Esky: The Early Years at Esquire

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Rutgers University Press, 1995 - Reference - 188 pages
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From its modest beginnings in the form of a 1933 pamphlet on men's tailoring, Esquire magazine has gone on to achieve incredible publishing success and cultural power. Its editors offered readers for the first time an unholy combination of highbrow literature by writers such as Fitzgerald, Hemingway, and Erskine Caldwell, the bawdy cartoons of E. Simms Campbell and Varga, and articles on upper-class men's fashion. As Hugh Merrill points out, Esquire has since not only revolutionized the magazine industry, but also become part and parcel of substantial changes in American society: attitudes about sex, men's needs, pop and high culture, and the exploitation of an unexplored mass market - menswear. This book chronicles the first two decades of this publishing phenomenon with a keen eye on the American cultural landscape: the stories of the men who created Esquire - Arnold Gingrich, the founding editor, and David Smart, the first publisher - their battles with censorship, the history of a now-forgotten magazine empire that included Coronet and Ken, and how Esquire's formula for success became the basis for Playboy in the 1950s and even today's New Yorker.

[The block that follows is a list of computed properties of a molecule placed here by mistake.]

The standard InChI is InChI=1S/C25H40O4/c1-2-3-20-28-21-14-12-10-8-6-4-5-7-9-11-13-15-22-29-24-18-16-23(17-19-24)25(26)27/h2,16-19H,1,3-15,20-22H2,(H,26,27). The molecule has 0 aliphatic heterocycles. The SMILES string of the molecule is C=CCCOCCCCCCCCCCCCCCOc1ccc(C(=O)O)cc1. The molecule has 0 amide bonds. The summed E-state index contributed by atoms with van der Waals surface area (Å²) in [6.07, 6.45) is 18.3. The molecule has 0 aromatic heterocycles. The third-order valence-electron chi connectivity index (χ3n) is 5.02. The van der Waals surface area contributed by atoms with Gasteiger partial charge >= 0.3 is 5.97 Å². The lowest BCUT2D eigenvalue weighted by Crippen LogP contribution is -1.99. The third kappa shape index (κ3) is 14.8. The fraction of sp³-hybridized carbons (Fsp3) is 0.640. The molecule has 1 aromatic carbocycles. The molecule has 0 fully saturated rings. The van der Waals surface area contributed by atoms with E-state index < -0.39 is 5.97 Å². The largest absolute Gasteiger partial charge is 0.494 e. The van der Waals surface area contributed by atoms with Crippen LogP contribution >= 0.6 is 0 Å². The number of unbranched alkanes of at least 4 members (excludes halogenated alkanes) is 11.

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Esky: the early years at Esquire

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Esquire, a magazine that its editor termed the first magazine for men, was launched in the fall of 1933 in the middle of the Great Depression. Its lively mix of literature, sex, and fashion led it to ... Read full review

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